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Publication numberUS7067984 B2
Publication typeGrant
Application numberUS 10/137,553
Publication dateJun 27, 2006
Filing dateMay 2, 2002
Priority dateJul 17, 2000
Fee statusPaid
Also published asUS6448717, US6940231, US7049753, US20020121864, US20020190663, US20040212315, US20050285504
Publication number10137553, 137553, US 7067984 B2, US 7067984B2, US-B2-7067984, US7067984 B2, US7067984B2
InventorsRobert T. Rasmussen
Original AssigneeMicron Technology, Inc.
Export CitationBiBTeX, EndNote, RefMan
External Links: USPTO, USPTO Assignment, Espacenet
Method and apparatuses for providing uniform electron beams from field emission displays
US 7067984 B2
Abstract
The invention includes field emitters, field emission displays (FEDs), monitors, computer systems and methods employing the same for providing uniform electron beams from cathodes of FED devices. The apparatuses each include electron beam uniformity circuitry. The electron beam uniformity circuit provides a grid voltage, VGrid, with a DC offset voltage sufficient to induce field emission from a cathode and a periodic signal superimposed on the DC offset voltage for varying the grid voltage at a frequency fast enough to be undetectable by the human eye. The cathodes may be of the micro-tipped or flat variety. The periodic signal may be sinusoidal with peak-to-peak voltage of between about 5 volts and about 50 volts.
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Claims(6)
1. A field emitter circuit comprising:
a row electrode configured to be coupled to ground potential;
at least one cathode structure disposed upon and in electrical communication with said row electrode;
a grid electrode with openings proximate to said at least one cathode structure; and
an electron beam uniformity circuit coupled to said grid electrode for providing a grid voltage, VGrid, with a DC offset sufficient to extract electrons from said at least one cathode structure and with a periodic variation in voltage about said DC offset to provide electron beam uniformity.
2. The field emitter circuit of claim 1, wherein said periodic variation is sinusoidal.
3. The field emitter circuit of claim 1, further comprising:
a first switching element between said at least one cathode structure and said row electrode gated by an enable signal; and
a second switching element between said row electrode and said ground potential gated by row driver circuitry.
4. A field emission display comprising:
a field emitter circuit comprising:
a row electrode configured to be coupled to ground potential;
at least one cathode structure disposed upon and in electrical communication with said row electrode;
a grid electrode with openings proximate to said at least one cathode structure; and
an electron beam uniformity circuit coupled to said grid electrode for providing a grid voltage, VGrid, with a DC offset sufficient to extract electrons from said at least one cathode structure and with a periodic variation in voltage about said DC offset to provide electron beam uniformity; and
an anode structure.
5. The field emission display of claim 4, wherein said anode structure comprises:
a transparent conductive anode layer;
a phosphor layer disposed on one side of said conductive anode layer; and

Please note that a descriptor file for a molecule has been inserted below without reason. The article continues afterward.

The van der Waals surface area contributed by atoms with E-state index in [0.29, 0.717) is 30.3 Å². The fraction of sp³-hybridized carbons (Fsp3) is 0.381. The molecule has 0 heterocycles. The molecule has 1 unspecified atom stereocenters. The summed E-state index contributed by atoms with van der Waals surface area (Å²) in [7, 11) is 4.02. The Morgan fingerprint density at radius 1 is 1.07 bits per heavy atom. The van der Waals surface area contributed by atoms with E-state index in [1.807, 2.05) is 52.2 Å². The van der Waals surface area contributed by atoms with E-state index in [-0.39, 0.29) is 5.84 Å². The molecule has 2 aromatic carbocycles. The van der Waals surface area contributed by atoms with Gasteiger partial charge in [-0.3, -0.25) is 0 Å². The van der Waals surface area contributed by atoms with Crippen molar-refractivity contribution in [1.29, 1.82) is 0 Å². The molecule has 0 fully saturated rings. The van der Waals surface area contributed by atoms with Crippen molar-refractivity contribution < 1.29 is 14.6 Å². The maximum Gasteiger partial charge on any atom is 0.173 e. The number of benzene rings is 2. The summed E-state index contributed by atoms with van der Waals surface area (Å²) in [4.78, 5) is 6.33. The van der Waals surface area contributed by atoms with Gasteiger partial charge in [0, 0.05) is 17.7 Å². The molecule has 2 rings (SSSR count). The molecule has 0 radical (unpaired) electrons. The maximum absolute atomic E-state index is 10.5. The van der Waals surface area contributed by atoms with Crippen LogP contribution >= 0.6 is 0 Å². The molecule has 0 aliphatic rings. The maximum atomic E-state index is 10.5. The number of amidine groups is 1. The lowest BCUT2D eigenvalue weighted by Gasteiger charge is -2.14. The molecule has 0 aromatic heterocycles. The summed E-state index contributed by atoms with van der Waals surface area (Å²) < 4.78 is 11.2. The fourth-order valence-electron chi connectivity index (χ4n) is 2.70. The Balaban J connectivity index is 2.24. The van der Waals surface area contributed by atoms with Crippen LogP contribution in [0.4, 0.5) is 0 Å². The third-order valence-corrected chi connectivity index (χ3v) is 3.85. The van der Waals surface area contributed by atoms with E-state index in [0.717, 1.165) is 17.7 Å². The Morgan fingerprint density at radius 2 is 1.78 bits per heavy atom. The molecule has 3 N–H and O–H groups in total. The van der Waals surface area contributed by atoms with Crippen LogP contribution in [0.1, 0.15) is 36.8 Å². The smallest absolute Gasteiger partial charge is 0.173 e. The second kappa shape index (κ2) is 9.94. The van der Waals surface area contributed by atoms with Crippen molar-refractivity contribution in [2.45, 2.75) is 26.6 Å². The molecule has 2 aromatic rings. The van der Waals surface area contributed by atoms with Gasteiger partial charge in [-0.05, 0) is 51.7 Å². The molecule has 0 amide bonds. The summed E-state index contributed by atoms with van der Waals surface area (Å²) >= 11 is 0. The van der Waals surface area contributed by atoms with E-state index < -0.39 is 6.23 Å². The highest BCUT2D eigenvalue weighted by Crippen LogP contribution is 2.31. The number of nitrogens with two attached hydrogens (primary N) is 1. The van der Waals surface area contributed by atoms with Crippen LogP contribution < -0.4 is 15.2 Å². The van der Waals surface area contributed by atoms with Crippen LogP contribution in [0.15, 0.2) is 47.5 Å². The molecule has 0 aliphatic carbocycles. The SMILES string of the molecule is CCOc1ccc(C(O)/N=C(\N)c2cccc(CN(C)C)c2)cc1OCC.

a glass layer disposed on another side of said conductive anode layer.
6. The field emission display of claim 4, wherein said periodic variation is sinusoidal.
Description
CROSS-REFERENCE TO RELATED APPLICATION

This application is a divisional of application Ser. No. 09/617,199, filed Jul. 17, 2000, which is now U.S. Pat. No. 6,448,717, issued Sep. 10, 2002.

BACKGROUND OF THE INVENTION

1. Field of the Invention

This invention relates to field emission display (FED) devices. More particularly, this invention relates to methods and apparatuses for improving beamlet uniformity in FED devices.

2. Description of the Related Art

Field emission display (FED) devices are an alternative to cathode ray tube (CRT) and liquid crystal display (LCD) devices for computer displays. CRT devices tend to be bulky with high power consumption. While LCD devices may be lighter in weight with lower power consumption relative to CRT devices, they tend to provide poor contrast with a limited angular display range. FED devices provide good contrast and wide angular display range and are lightweight with low power consumption. An FED device typically includes an array of pixels, wherein each pixel includes one or more cathode/anode pairs. Thus, it is convenient to use the terms “column” and “row” when referring to individual pixels or columns or rows within the array.

FIG. 1 illustrates a portion of an FED device 10 produced in accordance with conventional micro-tipped cathode structure. The FED device 10 includes a faceplate 12 and a baseplate 20, separated by spacers 32. The spacers 32 support the FED device 10 structurally when the region 34 in between the faceplate 12 and the baseplate 20 is evacuated. The faceplate 12 includes a glass substrate 14, a transparent conductive anode layer 16 and a cathodoluminescent layer or phosphor layer 18. The phosphor layer 18 may include any known phosphor material capable of emitting photons in response to bombardment by electrons.

The baseplate 20 includes a substrate 22 with a row electrode 24, a plurality of micro-tipped cathodes 26, a dielectric layer 28 and a column-gate electrode 30. The baseplate 20 is formed by depositing the row electrode 24 on the substrate 22. The row electrode 24 is electrically connected to a row of micro-tipped cathodes 26. The dielectric layer 28 is deposited upon the row electrode 24. A column-gate electrode 30 is deposited upon the dielectric layer 28 and acts as a gate electrode for the operation of the FED device 10.